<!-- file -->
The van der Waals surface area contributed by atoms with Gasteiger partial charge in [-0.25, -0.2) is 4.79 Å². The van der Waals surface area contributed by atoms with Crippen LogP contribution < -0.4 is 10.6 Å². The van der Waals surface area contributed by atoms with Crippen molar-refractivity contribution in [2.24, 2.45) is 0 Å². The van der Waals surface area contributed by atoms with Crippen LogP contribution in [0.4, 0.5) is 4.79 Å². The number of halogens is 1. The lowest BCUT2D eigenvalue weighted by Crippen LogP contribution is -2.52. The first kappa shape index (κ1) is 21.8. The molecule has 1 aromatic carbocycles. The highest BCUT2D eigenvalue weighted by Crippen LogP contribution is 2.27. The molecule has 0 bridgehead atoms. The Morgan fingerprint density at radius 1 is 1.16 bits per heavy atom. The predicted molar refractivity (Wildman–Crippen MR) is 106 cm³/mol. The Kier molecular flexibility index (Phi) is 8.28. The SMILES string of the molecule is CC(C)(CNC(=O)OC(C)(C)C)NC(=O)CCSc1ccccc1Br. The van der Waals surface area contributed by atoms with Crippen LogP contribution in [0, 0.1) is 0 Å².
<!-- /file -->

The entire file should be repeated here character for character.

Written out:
The van der Waals surface area contributed by atoms with Gasteiger partial charge in [-0.25, -0.2) is 4.79 Å². The van der Waals surface area contributed by atoms with Crippen LogP contribution < -0.4 is 10.6 Å². The van der Waals surface area contributed by atoms with Crippen molar-refractivity contribution in [2.24, 2.45) is 0 Å². The van der Waals surface area contributed by atoms with Crippen LogP contribution in [0.4, 0.5) is 4.79 Å². The number of halogens is 1. The lowest BCUT2D eigenvalue weighted by Crippen LogP contribution is -2.52. The first kappa shape index (κ1) is 21.8. The molecule has 1 aromatic carbocycles. The highest BCUT2D eigenvalue weighted by Crippen LogP contribution is 2.27. The molecule has 0 bridgehead atoms. The Morgan fingerprint density at radius 1 is 1.16 bits per heavy atom. The predicted molar refractivity (Wildman–Crippen MR) is 106 cm³/mol. The Kier molecular flexibility index (Phi) is 8.28. The SMILES string of the molecule is CC(C)(CNC(=O)OC(C)(C)C)NC(=O)CCSc1ccccc1Br. The van der Waals surface area contributed by atoms with Crippen LogP contribution in [0, 0.1) is 0 Å².